Beets are a super food. They are delicious and packed with nutrition. You can even eat the leafy tops which are rich in antioxidants, vitamin K and iron. Beet roots pack a punch of nutrition, too, with a wide variety of vitamin B, vitamin A, and potassium to name only a few.
When shopping for fresh beets at the local farmer’s market or grocery store look for:
- Healthy looking leaves that are attached firmly to the roots
- Firm roots of similar size (smaller roots are more tender)
How to Grow Beets
Beets are easy to grow. They love the coolness of early spring and into fall, if you live in a temperate growing area, you they can be grown all winter. (Make sure you check what growing zone you live in first.)
Decide where to plant your beet seeds. This is important; too high of heat and your beet roots will be tough and flavorless. There are several heat tolerant varieties available. Watering in the evening with cold water, this will help keep your soil cooled.
Beets like sandy loose soil, dense soil stops the beets from being able to form full sized roots. It is simple to mimic these soil conditions. It is simple to do; I use a section of a raised bed and mix in sand.
Beets need room to spread out as they mature. Thin the beet plants to about 2 – 3 inches apart to give your growing beets the space they need. As an extra bonus is you can eat the green leaves of the pulled plants as you would micro-greens
Cleaning your beets is the starting place in to get them ready to eat – begin by cutting off the tops leaving 2-inches of stems. Scrub the roots well with a brush under cool running water.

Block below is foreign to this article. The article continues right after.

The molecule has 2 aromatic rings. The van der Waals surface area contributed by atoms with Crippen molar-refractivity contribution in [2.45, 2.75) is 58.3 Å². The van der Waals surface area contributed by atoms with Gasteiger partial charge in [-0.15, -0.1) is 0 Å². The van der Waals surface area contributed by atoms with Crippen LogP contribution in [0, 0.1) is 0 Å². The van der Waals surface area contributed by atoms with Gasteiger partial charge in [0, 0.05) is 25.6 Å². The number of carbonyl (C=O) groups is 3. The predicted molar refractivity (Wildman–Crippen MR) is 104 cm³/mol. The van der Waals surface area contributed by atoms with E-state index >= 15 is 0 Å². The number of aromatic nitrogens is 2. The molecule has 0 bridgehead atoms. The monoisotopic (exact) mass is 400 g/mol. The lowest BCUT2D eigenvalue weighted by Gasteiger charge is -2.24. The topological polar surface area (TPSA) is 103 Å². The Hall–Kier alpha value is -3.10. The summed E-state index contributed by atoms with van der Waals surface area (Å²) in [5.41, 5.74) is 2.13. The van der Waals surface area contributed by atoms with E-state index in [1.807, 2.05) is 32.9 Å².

How to Prepare Beets
Trim the leaves from the beets; be careful to leave about two inches of the leaf stalk intact. This is important to prevent bleeding while cooking.
Place the beets in a pot and cover with water. Bring the water to a boil.
Boil the beets until they are fork tender. When the beets are almost ready, fill a large bowl with very cold water, set it into the sink.
Drain the hot water from the beets, then plunge them into the cold water.
When the beets are just cool enough to handle, cup them in your hands and use your thumbs to push the skins from the beets.
Recipes for Beet Leaves
Don’t throw away the leaves – you can use those too! Separate the leaves and wash well to remove any debris or sand. Toss your baby beet greens into a salad and drizzle with a light dressing. Apple Cider Vinaigrette is a perfect match.
Apple Cider Vinaigrette
1/4 cup apple juice
1/4 cup olive oil
1 tablespoon apple cider vinegar
1 teaspoon Dijon mustard (or ½ teaspoon dry mustard)
1/4 teaspoon coarse ground black pepper
Add the apple juice, olive oil, apple cider vinegar, mustard, and pepper to a mason jar.
Attach lid and shake vigorously to combine.
Drizzle the dressing over your salad just before you serve
Sautéed Beet Greens
Cut larger leaves into pieces and sauté with garlic, onion, as you would kale or mustard greens.
Growing beets in your family garden adds a vegetable that provides a super punch of flavor and nutrition.
Dori Fritzinger has been a freelance writer since the days of typewriters and snail-mail. Her home life centers around a large multi-generational family and a small family farm. In her free time, she loves to read, quilt, and do embroidery. She also enjoys collecting vintage cookbooks and bringing the recipes to life so the cooks of the 21st century can enjoy them.